It is an exciting time for structural engineers, says Institution of Structural Engineers President David Blockley, but they must learn to communicate - and perhaps learn to tell a few anecdotes too, he tells Diarmaid Fleming.
London's Millennium footbridge, London Eye, Swiss Re building and Glasgow's Wing Tower mean the profile of structural engineers has rarely been higher. To David Blockley, outgoing president of the UK Institution of Structural Engineers, this is not surprising. Building is a fundamental human instinct, and engineering is central to this expression.
'It is an exciting time for structural engineering, and in the UK Millennium and Lottery funding have provided great opportunities. When people want to mark a tremendous occasion in the development of the human race, they build!'
'In the past people built the pyramids and cathedrals. It is an absolutely fundamental human activity and engineers are absolutely fundamental to that.
It's tremendous to be part of it, but we've got to be able to communicate that excitement.'
These new structural wonders and the horrors of the World Trade Center attacks have brought a realisation that engineers, not architects, make buildings stand up and can explain why they sometimes fall down.
But for many, engineers fix photocopiers or drinks machines.
'We have to aim at the general public - this will help us with recruitment, with students, children - and we have to explain ourselves. But we need a wide set of skills to do that, which we do not all have, ' he says. 'We are not a people industry, although we are in an industry which is all about people. We tend to be very task orientated and sometimes are not very good at understanding. I think our education hasn't helped in the past, ' he adds.
Although essential, communication skills are absent from some engineers' armoury, he says. As professor and head of University of Bristol's civil engineering department, those in Blockley's charge are trained in its use. 'We work very hard with our students on their communication skills and generally they're very good, ' he says, scotching any notion that bad or shy communicators gravitate towards engineering.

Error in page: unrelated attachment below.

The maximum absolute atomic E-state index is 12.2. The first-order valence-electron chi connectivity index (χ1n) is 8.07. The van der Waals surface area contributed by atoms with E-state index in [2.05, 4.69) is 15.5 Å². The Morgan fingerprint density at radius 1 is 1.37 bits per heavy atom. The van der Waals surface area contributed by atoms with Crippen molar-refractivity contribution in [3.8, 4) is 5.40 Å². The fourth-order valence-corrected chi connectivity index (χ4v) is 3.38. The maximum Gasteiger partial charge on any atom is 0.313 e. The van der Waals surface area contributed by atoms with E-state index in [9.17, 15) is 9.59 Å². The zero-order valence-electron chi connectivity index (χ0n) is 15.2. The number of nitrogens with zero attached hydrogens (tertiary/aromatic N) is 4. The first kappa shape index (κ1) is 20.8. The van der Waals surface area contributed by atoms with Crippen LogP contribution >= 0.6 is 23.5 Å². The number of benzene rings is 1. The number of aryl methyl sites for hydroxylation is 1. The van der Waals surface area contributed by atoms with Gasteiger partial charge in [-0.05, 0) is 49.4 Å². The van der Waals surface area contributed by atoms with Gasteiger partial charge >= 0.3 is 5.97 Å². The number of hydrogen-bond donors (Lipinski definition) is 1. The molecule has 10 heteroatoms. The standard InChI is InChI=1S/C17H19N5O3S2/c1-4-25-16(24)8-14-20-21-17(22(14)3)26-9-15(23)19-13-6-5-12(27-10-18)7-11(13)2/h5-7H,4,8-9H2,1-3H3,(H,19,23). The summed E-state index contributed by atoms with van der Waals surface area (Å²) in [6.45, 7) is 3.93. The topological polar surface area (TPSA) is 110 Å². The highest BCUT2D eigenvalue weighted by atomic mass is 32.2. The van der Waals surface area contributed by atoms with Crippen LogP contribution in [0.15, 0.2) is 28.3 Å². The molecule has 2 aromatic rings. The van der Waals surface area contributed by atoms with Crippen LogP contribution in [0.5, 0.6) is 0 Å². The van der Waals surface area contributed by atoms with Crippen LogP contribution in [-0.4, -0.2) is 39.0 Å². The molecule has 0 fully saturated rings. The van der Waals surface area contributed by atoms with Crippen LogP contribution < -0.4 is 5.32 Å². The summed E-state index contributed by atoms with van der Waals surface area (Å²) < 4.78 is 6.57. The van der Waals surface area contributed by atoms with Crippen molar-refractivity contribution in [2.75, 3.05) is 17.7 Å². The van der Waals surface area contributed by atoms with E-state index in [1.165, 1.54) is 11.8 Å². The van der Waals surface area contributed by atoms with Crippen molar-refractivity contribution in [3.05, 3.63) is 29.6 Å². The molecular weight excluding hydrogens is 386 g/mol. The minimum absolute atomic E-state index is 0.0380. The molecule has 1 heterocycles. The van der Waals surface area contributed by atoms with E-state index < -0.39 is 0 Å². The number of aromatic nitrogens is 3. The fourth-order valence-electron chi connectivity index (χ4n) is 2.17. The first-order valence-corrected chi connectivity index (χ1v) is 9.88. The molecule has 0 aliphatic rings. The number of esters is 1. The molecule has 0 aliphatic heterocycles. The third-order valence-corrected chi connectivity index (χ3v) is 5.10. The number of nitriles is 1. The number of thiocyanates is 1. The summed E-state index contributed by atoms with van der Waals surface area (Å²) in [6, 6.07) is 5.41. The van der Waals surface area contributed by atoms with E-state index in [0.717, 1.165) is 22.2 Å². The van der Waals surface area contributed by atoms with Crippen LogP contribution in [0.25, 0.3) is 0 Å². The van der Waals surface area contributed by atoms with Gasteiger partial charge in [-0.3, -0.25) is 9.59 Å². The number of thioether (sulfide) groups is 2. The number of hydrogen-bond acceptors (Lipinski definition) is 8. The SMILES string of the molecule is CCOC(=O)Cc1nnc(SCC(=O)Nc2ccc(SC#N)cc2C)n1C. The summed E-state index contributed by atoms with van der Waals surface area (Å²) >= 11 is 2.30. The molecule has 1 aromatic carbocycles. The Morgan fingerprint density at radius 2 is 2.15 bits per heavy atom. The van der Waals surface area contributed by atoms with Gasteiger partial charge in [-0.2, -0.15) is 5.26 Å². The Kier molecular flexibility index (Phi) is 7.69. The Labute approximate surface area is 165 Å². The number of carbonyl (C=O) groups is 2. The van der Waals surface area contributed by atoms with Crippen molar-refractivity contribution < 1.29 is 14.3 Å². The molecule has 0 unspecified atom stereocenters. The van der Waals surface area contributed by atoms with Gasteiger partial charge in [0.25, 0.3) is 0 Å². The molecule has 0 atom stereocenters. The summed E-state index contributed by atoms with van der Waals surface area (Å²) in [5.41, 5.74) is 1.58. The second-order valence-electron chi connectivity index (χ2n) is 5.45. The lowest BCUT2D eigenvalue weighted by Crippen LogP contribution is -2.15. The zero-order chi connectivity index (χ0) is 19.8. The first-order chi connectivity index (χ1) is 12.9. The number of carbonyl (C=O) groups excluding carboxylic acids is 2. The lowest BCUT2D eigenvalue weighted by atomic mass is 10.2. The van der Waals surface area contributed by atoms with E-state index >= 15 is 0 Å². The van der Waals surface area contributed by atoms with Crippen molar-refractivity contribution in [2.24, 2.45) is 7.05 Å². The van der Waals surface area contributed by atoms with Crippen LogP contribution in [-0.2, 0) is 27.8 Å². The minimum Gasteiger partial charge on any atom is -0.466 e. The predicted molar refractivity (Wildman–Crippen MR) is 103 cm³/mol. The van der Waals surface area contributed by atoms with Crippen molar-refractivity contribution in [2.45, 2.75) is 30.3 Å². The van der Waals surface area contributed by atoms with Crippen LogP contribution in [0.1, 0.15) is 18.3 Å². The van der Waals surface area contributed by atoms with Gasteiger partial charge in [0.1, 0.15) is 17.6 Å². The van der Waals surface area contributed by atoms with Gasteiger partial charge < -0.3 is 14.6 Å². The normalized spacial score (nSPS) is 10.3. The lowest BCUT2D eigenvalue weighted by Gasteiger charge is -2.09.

In his witty and thought-provoking presidential address last October - Blockley set out his engineering stall. In it he said that like it or not, a perception exists that engineers are 'rather narrowly technical and technically narrow.'
Engineers should 'break out', he says, and work out why they are so under-appreciated. To do this, they should each ask what value they bring to a client and society in general, and then set about communicating this on a range of fronts.
Engineers must communicate with clients to inspire confidence and demonstrate value.
They should also communicate with the public to show how engineers 'make it stand up - and safely' and to children to engender a sense of wonderment in engineering and portray engineering as an exciting profession.
UK undergraduates should be encouraged to regard the industry changes sparked by Sir John Egan's Rethinking Construction report as new opportunities, says Blockley. The government should be told that chartered structural engineering expertise is needed for public safety, and should be made a legal necessity. Other professions should be convinced that engaging good engineers means adding value and saving money.
The IStructE's own leadership should get involved with the media, comment proactively on events, provide media training for all senior executives and regularly brief and invite the media to the institution, he adds. 'Put the image of the 'gentlemen's club' behind and become a dynamic force for change, ' urges Blockley.